Who Cares if Rhetoricians Landed on the Moon? Or, a Plea for Reviving the Politics of HistoriographyRhetoric Review (2015)
Most historical research in rhetorical studies is underwritten by an imperative to “broaden” the field’s historical horizons—to seek out overlooked, underrepresented, or excluded subjects. This “broadening imperative” is commonly aligned with revisionary historiography, which became a tool for historians to critique disciplinary values during the canon wars of the 1980s and 1990s. However, due to political and intellectual shifts in recent decades, “broadening” has become a preservative act to strengthen the field’s ideological values rather than a critical one to examine them. Ultimately, if historians value the radical perspective of “revisioning,” it is necessary to reinvest in critical historiography.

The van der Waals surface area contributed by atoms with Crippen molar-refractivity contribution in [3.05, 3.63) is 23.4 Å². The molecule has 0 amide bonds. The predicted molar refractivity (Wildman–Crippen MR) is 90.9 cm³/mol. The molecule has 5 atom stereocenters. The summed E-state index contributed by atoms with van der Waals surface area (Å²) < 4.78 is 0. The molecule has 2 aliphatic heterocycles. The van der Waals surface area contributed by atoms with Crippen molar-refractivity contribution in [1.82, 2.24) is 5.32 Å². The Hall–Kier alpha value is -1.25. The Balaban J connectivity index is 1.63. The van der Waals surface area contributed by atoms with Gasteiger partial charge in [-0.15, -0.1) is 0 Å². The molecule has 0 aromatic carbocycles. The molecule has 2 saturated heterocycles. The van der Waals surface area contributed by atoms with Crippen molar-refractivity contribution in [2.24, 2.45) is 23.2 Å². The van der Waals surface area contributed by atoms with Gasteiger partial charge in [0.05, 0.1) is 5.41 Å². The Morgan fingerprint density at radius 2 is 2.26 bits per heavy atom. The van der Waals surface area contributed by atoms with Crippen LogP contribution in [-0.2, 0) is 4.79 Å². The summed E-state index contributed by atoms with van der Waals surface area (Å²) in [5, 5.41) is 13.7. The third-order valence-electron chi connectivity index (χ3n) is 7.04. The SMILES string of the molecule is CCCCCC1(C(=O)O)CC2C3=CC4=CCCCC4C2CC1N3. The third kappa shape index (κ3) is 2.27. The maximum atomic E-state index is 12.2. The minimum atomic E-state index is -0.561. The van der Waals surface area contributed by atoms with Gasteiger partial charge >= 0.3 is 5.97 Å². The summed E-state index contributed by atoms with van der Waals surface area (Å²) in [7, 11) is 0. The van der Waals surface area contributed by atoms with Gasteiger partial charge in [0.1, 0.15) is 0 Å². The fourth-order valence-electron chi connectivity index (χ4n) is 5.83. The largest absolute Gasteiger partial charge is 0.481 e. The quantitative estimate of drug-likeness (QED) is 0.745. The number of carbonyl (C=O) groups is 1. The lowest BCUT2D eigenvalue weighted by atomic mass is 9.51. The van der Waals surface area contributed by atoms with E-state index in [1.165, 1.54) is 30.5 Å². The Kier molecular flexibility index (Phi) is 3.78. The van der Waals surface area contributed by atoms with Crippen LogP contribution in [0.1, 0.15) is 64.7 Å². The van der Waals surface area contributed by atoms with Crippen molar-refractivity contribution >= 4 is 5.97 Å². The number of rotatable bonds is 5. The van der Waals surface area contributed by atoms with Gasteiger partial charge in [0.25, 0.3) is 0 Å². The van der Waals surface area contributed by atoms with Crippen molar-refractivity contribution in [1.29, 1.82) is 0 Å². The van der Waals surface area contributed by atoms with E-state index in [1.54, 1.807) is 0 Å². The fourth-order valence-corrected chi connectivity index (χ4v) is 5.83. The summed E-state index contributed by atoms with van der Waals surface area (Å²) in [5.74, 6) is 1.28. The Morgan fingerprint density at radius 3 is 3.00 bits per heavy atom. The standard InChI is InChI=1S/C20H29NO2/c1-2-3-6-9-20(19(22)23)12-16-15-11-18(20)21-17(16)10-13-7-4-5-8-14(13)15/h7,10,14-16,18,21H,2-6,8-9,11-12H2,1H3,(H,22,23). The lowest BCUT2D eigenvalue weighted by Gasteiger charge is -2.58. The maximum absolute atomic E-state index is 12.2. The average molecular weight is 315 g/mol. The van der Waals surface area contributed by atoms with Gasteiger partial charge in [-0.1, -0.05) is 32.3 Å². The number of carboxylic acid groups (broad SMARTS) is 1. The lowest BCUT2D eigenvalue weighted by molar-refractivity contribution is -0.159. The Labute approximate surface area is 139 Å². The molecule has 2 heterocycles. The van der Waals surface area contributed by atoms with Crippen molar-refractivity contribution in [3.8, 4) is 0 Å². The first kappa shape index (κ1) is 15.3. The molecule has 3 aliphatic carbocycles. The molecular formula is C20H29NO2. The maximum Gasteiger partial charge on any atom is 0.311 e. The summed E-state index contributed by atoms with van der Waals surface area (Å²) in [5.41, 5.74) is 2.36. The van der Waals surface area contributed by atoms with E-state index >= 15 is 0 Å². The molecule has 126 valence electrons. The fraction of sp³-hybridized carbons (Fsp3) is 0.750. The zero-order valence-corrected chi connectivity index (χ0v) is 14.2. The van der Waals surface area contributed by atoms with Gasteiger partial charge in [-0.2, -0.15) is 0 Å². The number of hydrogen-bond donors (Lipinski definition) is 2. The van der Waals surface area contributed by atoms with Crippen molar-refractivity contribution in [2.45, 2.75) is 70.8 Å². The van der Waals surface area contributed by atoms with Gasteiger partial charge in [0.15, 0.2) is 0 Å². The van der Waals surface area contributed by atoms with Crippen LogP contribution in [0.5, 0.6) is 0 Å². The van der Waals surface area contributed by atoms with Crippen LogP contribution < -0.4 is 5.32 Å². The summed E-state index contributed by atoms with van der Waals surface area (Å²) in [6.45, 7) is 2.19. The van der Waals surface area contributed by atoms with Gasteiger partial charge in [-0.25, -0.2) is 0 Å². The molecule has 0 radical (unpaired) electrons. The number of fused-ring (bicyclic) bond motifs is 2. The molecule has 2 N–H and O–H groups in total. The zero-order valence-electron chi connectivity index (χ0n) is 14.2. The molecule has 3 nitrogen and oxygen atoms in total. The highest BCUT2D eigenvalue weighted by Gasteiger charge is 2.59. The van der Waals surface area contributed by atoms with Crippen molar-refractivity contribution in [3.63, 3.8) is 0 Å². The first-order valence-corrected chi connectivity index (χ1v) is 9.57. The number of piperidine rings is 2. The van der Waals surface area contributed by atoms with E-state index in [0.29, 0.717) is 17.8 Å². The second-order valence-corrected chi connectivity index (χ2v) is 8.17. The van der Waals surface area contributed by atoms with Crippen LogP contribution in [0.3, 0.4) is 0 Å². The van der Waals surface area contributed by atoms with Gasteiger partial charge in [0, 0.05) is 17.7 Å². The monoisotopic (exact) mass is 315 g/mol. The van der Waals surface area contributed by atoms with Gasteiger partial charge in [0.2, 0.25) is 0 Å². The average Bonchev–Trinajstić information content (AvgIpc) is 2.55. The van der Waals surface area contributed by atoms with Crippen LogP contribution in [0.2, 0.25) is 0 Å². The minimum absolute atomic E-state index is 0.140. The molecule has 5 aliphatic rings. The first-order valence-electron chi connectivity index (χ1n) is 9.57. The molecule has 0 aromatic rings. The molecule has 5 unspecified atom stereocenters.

- revisionary history,
- politics of historiography,
- broadening imperative
Citation InformationRyan Skinnell. "Who Cares if Rhetoricians Landed on the Moon? Or, a Plea for Reviving the Politics of Historiography" Rhetoric Review Vol. 34 Iss. 2 (2015) p. 111 - 128
Available at: http://works.bepress.com/ryan_skinnell/6/